Friday, 1 February 2008

"Welcome to Network SouthEast"

On Tuesday night, having more or less won my battle for control of my respiratory mucus membranes, I headed down for a Robyn Hitchcock gig at the Queen Elizabeth Hall at the Southbank Centre, a genteel, small, all-seater venue perfectly suited to my still-delicate state. On my way in, I found this groovy glowing sculpture:

It's part of the Festive Lights installation by David Batchelor, and sadly (since it was pretty with all the colours) will have been dismantled by now.

Waiting for A, I had a hazelnut brownie and a real lemonade for "dinner" in the Royal Festival Hall - do you think this is why I get colds? At least there was vitamin C involved somewhere. Surprisingly, the brownie was round and in a sort of muffin case, which seemed fundamentally wrong. Good though, with whole nuts rather than pieces. Mmmm. Then A turned up wearing his scarf, most gratifying.

Support were the slightly odd Rasputina - two cellists and a drummer, singing songs about dying deer and cold snaps in 1816. Riiiight. They were good, but not really my thing, too much yodelling. They were dressed most amusingly, from left to right: goth Victoriana with a black feather headdress, barefoot native American with a big single feather in her hair, and some sort of Civil War/General Custer thing. I think they had the whole audience mildly bemused.

Then time for Robyn Hitchcock:

You may or may not have heard of him. Respect to you if you have. He's one of our great songwriters, generally described as "English", "eccentric", "surreal" and/or "psychadelic" in some combination. He certainly is part of a musical family tree including Syd Barrett (in fact the last time I saw Robyn play was his recreation of Pink Floyd's famous 1967 Games For May show last year, as a tribute to Syd). Robyn's songs are very quirky, extremely witty and funny, although not funny in the sense that musical comedians like Mitch Benn aim to be (possibly with the exception of one called The Cheese Alarm which is just silly). Most of them are rather more melancholy, but always fiercely intelligent. Above all, he has the most brilliant turn of phrase, and is a bloody good musician. I've seen him quite a few times and he is always wonderful, and his monologues between songs inevitably have the audience nearly wetting themselves.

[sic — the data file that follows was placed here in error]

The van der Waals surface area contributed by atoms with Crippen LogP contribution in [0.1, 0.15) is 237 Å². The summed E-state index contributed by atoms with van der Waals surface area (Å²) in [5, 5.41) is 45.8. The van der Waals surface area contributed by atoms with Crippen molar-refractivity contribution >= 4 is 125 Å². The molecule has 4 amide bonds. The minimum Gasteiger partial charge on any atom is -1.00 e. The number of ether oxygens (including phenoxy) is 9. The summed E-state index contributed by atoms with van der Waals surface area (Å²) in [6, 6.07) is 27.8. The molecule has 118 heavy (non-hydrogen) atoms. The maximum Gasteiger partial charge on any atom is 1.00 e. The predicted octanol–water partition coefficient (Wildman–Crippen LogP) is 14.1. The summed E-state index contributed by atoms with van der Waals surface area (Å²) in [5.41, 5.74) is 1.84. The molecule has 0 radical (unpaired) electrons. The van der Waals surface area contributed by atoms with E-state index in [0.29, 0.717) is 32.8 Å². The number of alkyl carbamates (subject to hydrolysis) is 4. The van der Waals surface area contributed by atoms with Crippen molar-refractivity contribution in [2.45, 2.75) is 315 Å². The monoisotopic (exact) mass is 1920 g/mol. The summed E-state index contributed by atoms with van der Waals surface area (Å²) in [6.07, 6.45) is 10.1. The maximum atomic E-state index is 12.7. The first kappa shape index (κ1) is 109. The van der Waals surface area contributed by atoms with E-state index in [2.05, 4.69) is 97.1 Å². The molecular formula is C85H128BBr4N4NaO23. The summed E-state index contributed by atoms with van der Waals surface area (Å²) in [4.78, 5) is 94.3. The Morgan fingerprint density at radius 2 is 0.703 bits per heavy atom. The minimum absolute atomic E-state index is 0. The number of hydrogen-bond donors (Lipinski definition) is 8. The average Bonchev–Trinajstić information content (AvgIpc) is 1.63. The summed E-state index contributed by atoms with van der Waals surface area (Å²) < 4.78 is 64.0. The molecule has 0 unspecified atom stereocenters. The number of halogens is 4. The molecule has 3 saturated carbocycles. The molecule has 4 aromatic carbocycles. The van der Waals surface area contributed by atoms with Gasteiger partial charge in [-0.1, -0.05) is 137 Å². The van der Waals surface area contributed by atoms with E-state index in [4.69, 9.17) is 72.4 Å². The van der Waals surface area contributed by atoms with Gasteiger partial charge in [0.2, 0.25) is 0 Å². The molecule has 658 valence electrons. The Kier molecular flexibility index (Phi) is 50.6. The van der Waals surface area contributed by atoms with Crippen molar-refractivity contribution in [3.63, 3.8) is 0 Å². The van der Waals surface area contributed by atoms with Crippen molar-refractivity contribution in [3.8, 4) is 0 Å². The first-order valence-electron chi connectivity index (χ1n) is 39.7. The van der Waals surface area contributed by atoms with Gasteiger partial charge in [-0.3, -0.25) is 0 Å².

Anyway, this concert was to celebrate the reissue of his 1984 album I Often Dream Of Trains (hence Robyn's opening comment which gives us the title of this blog). Why did all the good stuff in music first happen when I was too young to appreciate it? There were also a couple of extra tracks thrown in to the performace that were conceived at the same time but ended up on different albums, like the wonderful My Wife & My Dead Wife (what a concept for a song!) and Queen Elvis, and a beautiful cover of More Than This by Roxy Music, as we were told that Avalon inspired Robyn to write an album that was dark green.

A and I were most thrilled, however, at gossip from Robyn about R.E.M.'s new album, Accelerate, due at the end of March - apparently this will only be 34 minutes long! Whilst that's rather upsetting in terms of actual quantity of R.E.M. per album wait time, at least it means they're likely to be fast, rock songs rather than the turgid stuff on Around The Sun (it was better live, OK). Please let that be so.

For more about Robyn Hitchcock, there are a couple of short Time Out articles on him, both as lists of fascinating facts, well worth a read here and here. His own website, featuring his music, poetry and art, plus art from his relations, is here.

1 comment:

fak said...

Darn it, Robyn Hitchcock and Rasputina, how did I miss this? OK, so I was at work and couldn't have gone anyway, but :-(